As calls for police reform were amplified throughout the country last year, Lompoc continued to deal with the devastating impacts of rising gang violence — a troubling trend that has continued into 2021.
In a particularly violent six-week stretch from October to November last year, the Lompoc Police Department said it investigated at least 10 shootings and confiscated 15 firearms. The department held a virtual town hall in early February to address the surge in violence, and the 48 hours preceding that event included at least four more shootings.
“It’s difficult for me to see the violence that keeps escalating in our community,” said Yasmin Dawson, a Lompoc resident and community organizer.
In the wake of that uptick in violent crime, and amid national and local calls for increased police accountability following several highly publicized incidents involving unarmed citizens being killed by armed officers, Dawson and others in and around Lompoc began looking for solutions.
Now formally organized, a growing number of community members are advocating for the city to adopt a 31-year-old program they believe can address both issues: CAHOOTS, or Crisis Assistance Helping Out On The Streets. CAHOOTS, which was developed in Oregon and has seen its profile rise over the past year, primarily ensures that unarmed crisis professionals respond to emergency calls for nonviolent or mental health-related situations, rather than armed police.
Adopting such a program, the local supporters believe, would help protect vulnerable citizens — those dealing with homelessness, addiction or mental health crises, as examples — from potentially deadly encounters with police; studies have shown that people react more favorably when approached by someone unarmed. It simultaneously would allow for the Police Department to take a more proactive role in combatting gang violence.
CAHOOTS could “create lasting change for Lompoc,” said Dawson, co-chair of a 13-member Lompoc CAHOOTS task force and recipient of last year’s Valley of the Flowers Peace Prize.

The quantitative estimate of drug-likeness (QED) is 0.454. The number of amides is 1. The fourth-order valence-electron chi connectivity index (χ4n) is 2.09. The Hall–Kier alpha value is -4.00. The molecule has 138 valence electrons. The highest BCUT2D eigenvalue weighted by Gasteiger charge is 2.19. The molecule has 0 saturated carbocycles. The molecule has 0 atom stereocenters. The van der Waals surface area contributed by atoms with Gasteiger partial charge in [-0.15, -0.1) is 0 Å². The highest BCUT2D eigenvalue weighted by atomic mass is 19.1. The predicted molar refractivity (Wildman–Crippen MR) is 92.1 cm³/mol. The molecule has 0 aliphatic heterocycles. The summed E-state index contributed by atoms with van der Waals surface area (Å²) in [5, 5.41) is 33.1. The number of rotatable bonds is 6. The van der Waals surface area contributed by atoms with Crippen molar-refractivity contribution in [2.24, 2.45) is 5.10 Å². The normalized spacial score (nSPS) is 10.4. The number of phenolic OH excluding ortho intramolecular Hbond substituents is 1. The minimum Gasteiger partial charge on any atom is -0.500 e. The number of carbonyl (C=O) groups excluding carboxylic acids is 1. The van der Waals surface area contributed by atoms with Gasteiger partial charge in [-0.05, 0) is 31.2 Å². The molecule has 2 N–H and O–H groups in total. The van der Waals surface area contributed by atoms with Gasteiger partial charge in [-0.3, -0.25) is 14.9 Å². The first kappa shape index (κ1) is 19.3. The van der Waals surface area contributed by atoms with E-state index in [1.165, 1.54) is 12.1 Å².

“I really feel like we need it here,” she added.
A different approach
CAHOOTS was first developed and implemented by the city of Eugene, Oregon, in 1989, through a partnership with White Bird Clinic, which specializes in crisis intervention. The program can be tailored to meet the needs of specific communities.
In the Eugene model, two-person teams — made up of a medic and an experienced crisis worker — respond to a wide range of mental health-related calls 24/7. The teams are called upon to deal with conflict resolution, welfare checks and substance-abuse issues, among others.
About 15% of 911 calls in Eugene in 2019 were diverted to CAHOOTS, according to the city. In total, CAHOOTS teams were involved in more than 20,000 calls for service in Eugene in 2019, and those teams requested police backup on around 8% of the calls they responded to.
Anywhere from 20% to 50% of fatal encounters with police involved a person with a mental illness, according to a 2016 report published in the American Journal of Preventative Medicine. The biggest selling point for CAHOOTS is that it can potentially save those lives.
John McReynolds, a co-chair of the Lompoc CAHOOTS task force, said he was first alerted to the program by a friend and fellow member of the Valley of the Flowers United Church of Christ. With mental health and addiction services already in demand in Lompoc, he saw potential.
“I started reading stuff, other people started reading stuff, and it kind of made sense,” McReynolds said. “[We asked ourselves], ‘You don’t suppose we could do that here?’”
Other members of the Valley of the Flowers Church got involved, including the Rev. Jane Quandt, and they began reaching out to others in the community to gauge support.
Collective Cultures Creating Change (C4), a community group recently launched by Dawson, was among the local organizations to lend its full backing. Dawson started C4 in the wake of last year’s groundswell of support — evidenced by marches, rallies and vigils — for a more racially equitable and inclusive society.